Google Drive will release a new feature that will delete data if you have not touched it in 30 days. It is a logical function, but better to be forewarned …
Google announced that week a modification of the conditions of the Google Drive feature to equalize them with Gmail. As of October 13, files that have been in the trash for more than 30 days will be automatically deleted.
Until now, when you sent files to the Google Drive trash, they stayed there indefinitely until you manually emptied the trash. Then, of course, they continued to consume space quota.
With the update on October 13, Google Drive will change the trash’s operation, deleting what is there when it has been there for at least 30 days. It is essential to know this new function because many people use the trash as temporary storage, retrieving information later. It is a misuse of it, but it has been standardized.
On its blog, Google explains the reasons for this change. The first one is that it wants to match the Google Drive trash functions with Gmail, which has also been emptied after 30 days.
Second, it aims to recover the trash’s original use to get rid of things that are not useful. And not a reusable temporary store.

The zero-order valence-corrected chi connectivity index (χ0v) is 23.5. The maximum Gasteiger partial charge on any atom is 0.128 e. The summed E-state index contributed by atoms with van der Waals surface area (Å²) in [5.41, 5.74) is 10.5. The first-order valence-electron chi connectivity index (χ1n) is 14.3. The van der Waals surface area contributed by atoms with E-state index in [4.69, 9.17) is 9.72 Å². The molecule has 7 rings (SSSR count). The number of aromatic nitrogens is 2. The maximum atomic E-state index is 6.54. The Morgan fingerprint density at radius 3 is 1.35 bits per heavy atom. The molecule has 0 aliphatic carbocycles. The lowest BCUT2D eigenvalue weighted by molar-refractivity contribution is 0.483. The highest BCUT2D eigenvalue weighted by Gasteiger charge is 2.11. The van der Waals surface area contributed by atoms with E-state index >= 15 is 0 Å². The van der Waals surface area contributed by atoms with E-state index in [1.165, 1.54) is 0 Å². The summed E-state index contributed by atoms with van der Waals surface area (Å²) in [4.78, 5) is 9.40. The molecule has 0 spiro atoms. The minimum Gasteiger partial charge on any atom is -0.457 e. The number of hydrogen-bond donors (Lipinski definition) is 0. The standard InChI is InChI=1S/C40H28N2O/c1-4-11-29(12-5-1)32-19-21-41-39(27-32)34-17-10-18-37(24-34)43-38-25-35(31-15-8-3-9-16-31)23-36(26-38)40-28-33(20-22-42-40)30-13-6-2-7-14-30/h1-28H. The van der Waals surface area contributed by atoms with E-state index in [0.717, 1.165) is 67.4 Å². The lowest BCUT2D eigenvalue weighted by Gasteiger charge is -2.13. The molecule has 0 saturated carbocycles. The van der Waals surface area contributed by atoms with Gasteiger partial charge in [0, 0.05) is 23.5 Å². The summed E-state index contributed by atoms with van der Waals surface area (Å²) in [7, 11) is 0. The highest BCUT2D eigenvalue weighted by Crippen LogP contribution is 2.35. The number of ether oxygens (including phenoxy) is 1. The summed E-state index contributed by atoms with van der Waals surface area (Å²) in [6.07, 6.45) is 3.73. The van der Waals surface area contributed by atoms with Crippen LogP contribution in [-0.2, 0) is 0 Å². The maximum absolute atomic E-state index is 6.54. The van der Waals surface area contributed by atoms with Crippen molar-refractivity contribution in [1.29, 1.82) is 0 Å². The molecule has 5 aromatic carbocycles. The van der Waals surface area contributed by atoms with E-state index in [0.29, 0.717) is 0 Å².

Finally, he cites security and privacy issues. If they are no longer helpful, the safest thing to do is delete them instead of remaining recoverable and visible to others.
After deletion, the data can no longer be recovered. Only the System Administrator will recover them after a user loses them for an additional 25 days.
Users will be informed in the weeks before the update with notifications and messages indicating the changes that will take place in the Google Drive trash can.
Notifications will also be sent before they are deleted, and they will be deleted even if the user disagrees. So the only way it does not occur is to remove them from the trash before the end of that month.